Between September 5 (۱۵ شهریور) and October 7 (۱۵ مهر) of 2018, close to 1300 people participated in Wiki Loves Monuments in Iran. The local contest, now in its fourth year, has been a force to help enrich Wikipedia with photos of more than 26,000 nationally registered monuments of Iran. Today, we share with you some of the statistics of the 2018 contest and, of course, celebrate the nomination of the top 10 photos from Iran to compete at the international level with the rest of national campaigns.
1279 participants joined this year’s contest by uploading at least one photo of one of the 26000 nationally registered monuments in Iran. From this number, 90% of the participants are newcomers, a strong signal of the ability of the contest to engage newcomers and enable them contribute to Wikipedia. These participants uploaded 13,641 (and counting) photos to Wikimedia Commons, the media repository for Wikipedia. 9% of these photos are currently being used in one or more of the Wikimedia projects.
In terms of the number of participants and uploads, Iran’s campaign did amazingly well this year. 🙂 The number of participants increased by a factor of more than 3x compared to last year, and is more than the sum of all past years’ participants combined. The number of photos uploaded increased by a factor of almost 3x as well. (Learn more)
The number of uploads by these participants puts Iran in rank 6 at the international level, after Russia, Italy, Germany, Ukraine, and India. (Learn more about detailed statistics by country.)
The top 10 winners of Iran are announced thanks to Iran’s jury ( Diego Delso, David Gubler, Sam Javanrouh, Mohammad Majidi, Tala Vahabzadeh) and volunteers who reviewed more than 13,000 photos. These photos are now nominated to compete with nominations from up to 55 other campaigns at the Wiki Loves Monuments international level.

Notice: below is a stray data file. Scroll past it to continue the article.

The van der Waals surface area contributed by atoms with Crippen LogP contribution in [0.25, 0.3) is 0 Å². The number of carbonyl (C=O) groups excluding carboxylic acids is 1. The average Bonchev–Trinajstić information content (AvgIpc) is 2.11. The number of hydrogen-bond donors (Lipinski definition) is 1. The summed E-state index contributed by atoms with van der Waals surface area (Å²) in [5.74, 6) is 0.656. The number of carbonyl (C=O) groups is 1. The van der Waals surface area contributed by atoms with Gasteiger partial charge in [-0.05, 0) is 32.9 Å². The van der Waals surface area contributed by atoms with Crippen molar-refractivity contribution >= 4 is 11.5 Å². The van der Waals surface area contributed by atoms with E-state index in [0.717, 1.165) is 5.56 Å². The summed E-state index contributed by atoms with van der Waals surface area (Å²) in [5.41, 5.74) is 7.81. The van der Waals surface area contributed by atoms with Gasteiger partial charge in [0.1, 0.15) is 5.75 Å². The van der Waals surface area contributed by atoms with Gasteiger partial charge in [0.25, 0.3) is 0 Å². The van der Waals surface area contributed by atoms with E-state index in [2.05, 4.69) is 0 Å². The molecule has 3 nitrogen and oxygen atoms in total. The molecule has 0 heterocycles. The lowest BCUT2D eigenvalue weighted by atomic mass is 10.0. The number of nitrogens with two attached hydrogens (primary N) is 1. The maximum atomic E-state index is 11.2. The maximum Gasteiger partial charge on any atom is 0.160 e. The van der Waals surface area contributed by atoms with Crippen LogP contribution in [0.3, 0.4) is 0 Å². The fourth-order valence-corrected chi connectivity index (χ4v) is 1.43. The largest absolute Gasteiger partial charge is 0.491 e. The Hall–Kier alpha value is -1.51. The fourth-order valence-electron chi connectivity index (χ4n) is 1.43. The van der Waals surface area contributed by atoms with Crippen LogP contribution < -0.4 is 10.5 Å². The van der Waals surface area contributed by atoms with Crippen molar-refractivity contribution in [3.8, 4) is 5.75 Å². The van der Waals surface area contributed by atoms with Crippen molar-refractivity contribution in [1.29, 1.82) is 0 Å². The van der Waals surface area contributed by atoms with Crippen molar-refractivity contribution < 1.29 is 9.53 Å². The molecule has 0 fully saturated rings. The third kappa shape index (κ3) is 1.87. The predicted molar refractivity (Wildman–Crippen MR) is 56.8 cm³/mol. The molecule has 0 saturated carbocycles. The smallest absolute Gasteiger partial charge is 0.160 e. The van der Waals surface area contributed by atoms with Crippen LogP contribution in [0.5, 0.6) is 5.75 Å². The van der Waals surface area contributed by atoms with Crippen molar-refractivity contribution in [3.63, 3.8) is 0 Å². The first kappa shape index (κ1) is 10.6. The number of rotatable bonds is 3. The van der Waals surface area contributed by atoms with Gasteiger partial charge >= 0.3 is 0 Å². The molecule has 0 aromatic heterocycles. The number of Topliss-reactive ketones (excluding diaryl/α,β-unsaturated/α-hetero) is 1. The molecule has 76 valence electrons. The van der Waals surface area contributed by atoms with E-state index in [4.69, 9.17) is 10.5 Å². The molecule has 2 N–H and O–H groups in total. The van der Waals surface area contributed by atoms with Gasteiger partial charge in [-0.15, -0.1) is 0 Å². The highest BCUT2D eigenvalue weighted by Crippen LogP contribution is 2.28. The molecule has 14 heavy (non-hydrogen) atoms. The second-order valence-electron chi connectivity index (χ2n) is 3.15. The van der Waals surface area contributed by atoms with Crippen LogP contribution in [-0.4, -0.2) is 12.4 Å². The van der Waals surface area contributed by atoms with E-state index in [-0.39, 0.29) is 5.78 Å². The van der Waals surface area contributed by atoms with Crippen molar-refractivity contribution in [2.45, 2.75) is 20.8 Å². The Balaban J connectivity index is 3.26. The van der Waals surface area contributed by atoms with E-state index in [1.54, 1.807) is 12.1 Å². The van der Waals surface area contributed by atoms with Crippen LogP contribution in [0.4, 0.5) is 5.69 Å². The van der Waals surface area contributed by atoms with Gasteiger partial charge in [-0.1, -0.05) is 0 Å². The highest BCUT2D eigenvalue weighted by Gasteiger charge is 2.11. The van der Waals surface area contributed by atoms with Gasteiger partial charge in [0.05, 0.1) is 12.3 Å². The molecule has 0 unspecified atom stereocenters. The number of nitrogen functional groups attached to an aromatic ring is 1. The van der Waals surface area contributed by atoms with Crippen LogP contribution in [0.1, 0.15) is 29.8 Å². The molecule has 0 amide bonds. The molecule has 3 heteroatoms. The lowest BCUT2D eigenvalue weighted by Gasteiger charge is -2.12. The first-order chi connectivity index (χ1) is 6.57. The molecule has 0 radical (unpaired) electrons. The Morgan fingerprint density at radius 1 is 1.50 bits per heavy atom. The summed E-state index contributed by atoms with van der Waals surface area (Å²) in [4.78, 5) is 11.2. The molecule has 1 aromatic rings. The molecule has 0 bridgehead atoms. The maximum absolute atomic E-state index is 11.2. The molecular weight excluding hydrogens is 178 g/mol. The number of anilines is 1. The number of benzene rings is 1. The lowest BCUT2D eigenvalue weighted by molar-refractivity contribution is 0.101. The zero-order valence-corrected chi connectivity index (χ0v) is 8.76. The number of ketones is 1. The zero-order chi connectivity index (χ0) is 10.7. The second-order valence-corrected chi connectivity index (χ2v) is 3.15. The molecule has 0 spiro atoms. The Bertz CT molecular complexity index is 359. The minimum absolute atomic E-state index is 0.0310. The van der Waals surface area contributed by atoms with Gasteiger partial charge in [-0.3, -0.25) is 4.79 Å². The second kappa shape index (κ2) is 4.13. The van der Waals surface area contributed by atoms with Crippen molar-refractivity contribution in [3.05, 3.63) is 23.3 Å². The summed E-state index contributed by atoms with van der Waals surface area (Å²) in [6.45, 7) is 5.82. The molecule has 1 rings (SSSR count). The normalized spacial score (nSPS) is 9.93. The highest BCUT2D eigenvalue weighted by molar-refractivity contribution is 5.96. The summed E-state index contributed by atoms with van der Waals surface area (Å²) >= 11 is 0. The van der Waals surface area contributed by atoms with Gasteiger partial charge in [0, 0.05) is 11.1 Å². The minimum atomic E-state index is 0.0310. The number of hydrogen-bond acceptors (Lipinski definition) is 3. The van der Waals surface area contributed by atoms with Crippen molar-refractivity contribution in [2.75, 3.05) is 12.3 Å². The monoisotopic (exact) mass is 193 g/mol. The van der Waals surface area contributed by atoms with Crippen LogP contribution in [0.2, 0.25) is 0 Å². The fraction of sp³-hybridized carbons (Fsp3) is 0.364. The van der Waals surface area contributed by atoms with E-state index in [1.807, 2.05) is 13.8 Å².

As always and before going to the winners: Although Wiki Loves Monuments is a photo competition, the story of the people behind the photos is as beautiful and important as the photos themselves. These are the people who have decided to share their knowledge and documentation of the world’s built cultural heritage with the rest of the world through Wikipedia and other Wikimedia projects. As a result, when we knew more about the photographer and the moment they captured the photo in, or if the jury had shared their comments about the photo, we have share that with you.
First place. A Safavid-era windmill in Zabol, a city in the province of Sistan and Balouchestan in the south-east part of Iran, known for its strong winds. The jury describes the photo as “simple”, “abstract”, with “great sense of isolation and beautiful light”, and “nice composition and contrast”. (Dolphinphoto5d, CC BY-SA 4.0)
Second place. Another view of the Safavid-era windmill in Zabol. The jury describes the photo as one with “beautiful light and colors”, “perfect sense of location and great light”. (Dolphinphoto5d, CC BY-SA 4.0)
Third place. An early morning winter shot of Takht-e Soleyman (also known as Azar Goshnasb, the fire of the warriors) by Ebrahim, a 28-year old architect who spent days in Takht-e Soleyman to work on his project. One morning, he finds himself mesmerized by this scene, returns to his room and picks up his camera, and … shot! The jury describes the photo as one with “great atmosphere and light” and “good composition and pleasant contrast/depth of field”. (Ebrahim Alipoor, CC BY-SA 4.0)